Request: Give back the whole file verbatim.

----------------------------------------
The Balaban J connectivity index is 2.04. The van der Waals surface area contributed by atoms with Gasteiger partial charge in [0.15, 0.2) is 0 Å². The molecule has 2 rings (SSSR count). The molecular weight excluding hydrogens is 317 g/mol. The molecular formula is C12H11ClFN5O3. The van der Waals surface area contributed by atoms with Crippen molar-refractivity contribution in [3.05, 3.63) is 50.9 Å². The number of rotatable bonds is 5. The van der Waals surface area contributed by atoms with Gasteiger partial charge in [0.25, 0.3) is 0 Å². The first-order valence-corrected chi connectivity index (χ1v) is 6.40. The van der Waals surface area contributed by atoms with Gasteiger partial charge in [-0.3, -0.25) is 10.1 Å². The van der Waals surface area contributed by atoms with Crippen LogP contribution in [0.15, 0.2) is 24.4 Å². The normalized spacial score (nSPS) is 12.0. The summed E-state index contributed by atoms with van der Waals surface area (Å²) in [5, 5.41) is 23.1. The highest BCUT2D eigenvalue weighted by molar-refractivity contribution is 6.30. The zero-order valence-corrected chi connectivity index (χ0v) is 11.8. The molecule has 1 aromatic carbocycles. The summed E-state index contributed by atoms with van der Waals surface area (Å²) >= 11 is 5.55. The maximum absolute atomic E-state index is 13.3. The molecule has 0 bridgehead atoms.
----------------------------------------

The Balaban J connectivity index is 2.04. The van der Waals surface area contributed by atoms with Gasteiger partial charge in [0.15, 0.2) is 0 Å². The molecule has 2 rings (SSSR count). The molecular weight excluding hydrogens is 317 g/mol. The molecular formula is C12H11ClFN5O3. The van der Waals surface area contributed by atoms with Crippen molar-refractivity contribution in [3.05, 3.63) is 50.9 Å². The number of rotatable bonds is 5. The van der Waals surface area contributed by atoms with Gasteiger partial charge in [0.25, 0.3) is 0 Å². The first-order valence-corrected chi connectivity index (χ1v) is 6.40. The van der Waals surface area contributed by atoms with Gasteiger partial charge in [-0.3, -0.25) is 10.1 Å². The van der Waals surface area contributed by atoms with Crippen LogP contribution in [0.15, 0.2) is 24.4 Å². The normalized spacial score (nSPS) is 12.0. The summed E-state index contributed by atoms with van der Waals surface area (Å²) in [5, 5.41) is 23.1. The highest BCUT2D eigenvalue weighted by molar-refractivity contribution is 6.30. The zero-order valence-corrected chi connectivity index (χ0v) is 11.8. The molecule has 1 aromatic carbocycles. The summed E-state index contributed by atoms with van der Waals surface area (Å²) >= 11 is 5.55. The maximum absolute atomic E-state index is 13.3. The molecule has 0 bridgehead atoms.